13 Reasons Why...and a Few Reasons Why Not
I've been reading a great deal about the "groundbreaking" Netflix series 13 Reasons Why and decided it was time to investigate this drama based on the book by the same name. Audiences have been polarized by the show's themes and its characters, some heralding it as an important piece in warning against bullying and the ripple effects of suicide, while others have found the show to have handled its delicate themes irresponsibly. I spent the last few days binge-watching 13 Reasons Why to figure out what this show achieves. With all due respect to what the show earnestly aspires to, 13 Reasons Why left me feeling that there are a few reasons "why not" to get too excited about the program.
Going into this show, I must admit that I was horribly bullied in high school and I even survived a few suicide attempts incited by the ongoing torture I endured. I tell you this, not to elicit sympathy, but to demonstrate that I, like many others who are watching 13 Reasons Why, have struggled with (or are currently struggling with) depression, estrangement, bullying, and thoughts of ending their life. There is a gravity that comes with the responsibility of telling a story that shapes how young people view suicide and how they synthesize their contributions to bullying (even if it is simply apathy). With my personal feelings and experiences disclosed to demonstrate personal bias, I must report that I find 13 Reasons Why both misses the mark and delivers irresponsibly on certain points.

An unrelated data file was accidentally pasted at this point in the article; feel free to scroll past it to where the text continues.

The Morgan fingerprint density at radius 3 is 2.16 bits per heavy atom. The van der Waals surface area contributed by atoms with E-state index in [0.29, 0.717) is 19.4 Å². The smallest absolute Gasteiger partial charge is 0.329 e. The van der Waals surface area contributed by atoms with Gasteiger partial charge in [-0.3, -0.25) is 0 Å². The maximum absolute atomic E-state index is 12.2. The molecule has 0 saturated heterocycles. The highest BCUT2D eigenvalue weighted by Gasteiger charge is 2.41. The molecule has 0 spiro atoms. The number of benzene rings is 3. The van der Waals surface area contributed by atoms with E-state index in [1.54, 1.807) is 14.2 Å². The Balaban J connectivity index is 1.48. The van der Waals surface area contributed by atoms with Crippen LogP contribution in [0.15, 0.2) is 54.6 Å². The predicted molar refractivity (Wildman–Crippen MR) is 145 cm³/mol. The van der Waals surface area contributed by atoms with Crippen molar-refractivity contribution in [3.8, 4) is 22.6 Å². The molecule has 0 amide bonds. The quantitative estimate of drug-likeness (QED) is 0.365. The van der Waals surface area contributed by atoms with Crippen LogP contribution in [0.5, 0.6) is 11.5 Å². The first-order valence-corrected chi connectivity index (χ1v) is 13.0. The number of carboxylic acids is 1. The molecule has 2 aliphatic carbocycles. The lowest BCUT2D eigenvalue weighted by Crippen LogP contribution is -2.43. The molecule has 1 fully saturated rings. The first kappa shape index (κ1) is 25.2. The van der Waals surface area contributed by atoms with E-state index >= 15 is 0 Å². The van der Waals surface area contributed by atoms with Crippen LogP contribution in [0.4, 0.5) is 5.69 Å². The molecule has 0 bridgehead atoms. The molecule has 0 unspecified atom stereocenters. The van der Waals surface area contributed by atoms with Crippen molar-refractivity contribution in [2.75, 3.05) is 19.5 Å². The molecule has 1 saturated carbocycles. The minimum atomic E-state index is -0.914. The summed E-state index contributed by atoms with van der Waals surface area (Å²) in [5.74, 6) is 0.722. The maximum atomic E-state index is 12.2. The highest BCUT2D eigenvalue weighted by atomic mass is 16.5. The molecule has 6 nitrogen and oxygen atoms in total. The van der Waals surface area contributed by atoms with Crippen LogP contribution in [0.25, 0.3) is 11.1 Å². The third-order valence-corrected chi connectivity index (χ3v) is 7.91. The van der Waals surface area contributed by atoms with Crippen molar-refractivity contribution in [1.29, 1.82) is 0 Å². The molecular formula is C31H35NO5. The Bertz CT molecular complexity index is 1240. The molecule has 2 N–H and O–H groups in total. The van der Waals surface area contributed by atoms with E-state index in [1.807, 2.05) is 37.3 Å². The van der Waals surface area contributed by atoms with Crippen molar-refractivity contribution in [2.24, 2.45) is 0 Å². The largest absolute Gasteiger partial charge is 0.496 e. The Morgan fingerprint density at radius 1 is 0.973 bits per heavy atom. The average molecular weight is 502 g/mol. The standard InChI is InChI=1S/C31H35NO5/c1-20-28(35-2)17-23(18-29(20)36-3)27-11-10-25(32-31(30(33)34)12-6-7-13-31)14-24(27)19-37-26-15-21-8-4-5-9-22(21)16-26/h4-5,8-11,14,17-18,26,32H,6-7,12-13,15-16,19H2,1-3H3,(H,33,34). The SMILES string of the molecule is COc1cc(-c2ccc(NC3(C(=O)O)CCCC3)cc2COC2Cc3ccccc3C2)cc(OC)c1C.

The assumption that everyone will be binge-watching 13 Reasons Why is the creators’ first mistake. Each episode presents daunting experiences for the audience to process. The series ends with a special episode called Beyond the Reasons that goes more into the details of bully and suicide prevention, even offering a phone number for those looking for help. Where this fails to be useful is, if you are a teen watching one episode at a time, some episodes are likely to stir up feelings and emotions that might provoke someone to attempt suicide before reaching the show’s tragic conclusion which should act as a deterrent for many. That would certainly be too late for someone who doesn’t see the show through to the end to watch Beyond the Reasons. A questionable mystique is painted around Hannah, the girl who leaves behind a series of cassette tapes, on which she accuses those who contributed to the degradation and mental collapse that results in her suicide. She exacts her revenge in a way that is dramatic and that may be interpreted by some as clever or a grand final gesture. It is inevitable that someone will try to emulate her tactics. This criticism is by no means an attempt to diminish what this girl suffers on this show, which is mind-boggling. What concerns me (and hopefully others) is that when one of these episodes ends, there is nothing in place to help the teen process it. Instead of Beyond the Reasons capping-off the complete series, it would have been more effective to end each episode with a discussion about what happened therein and provide that hotline number for any kid (or adult, for that matter) who may have been negatively impacted by the episode.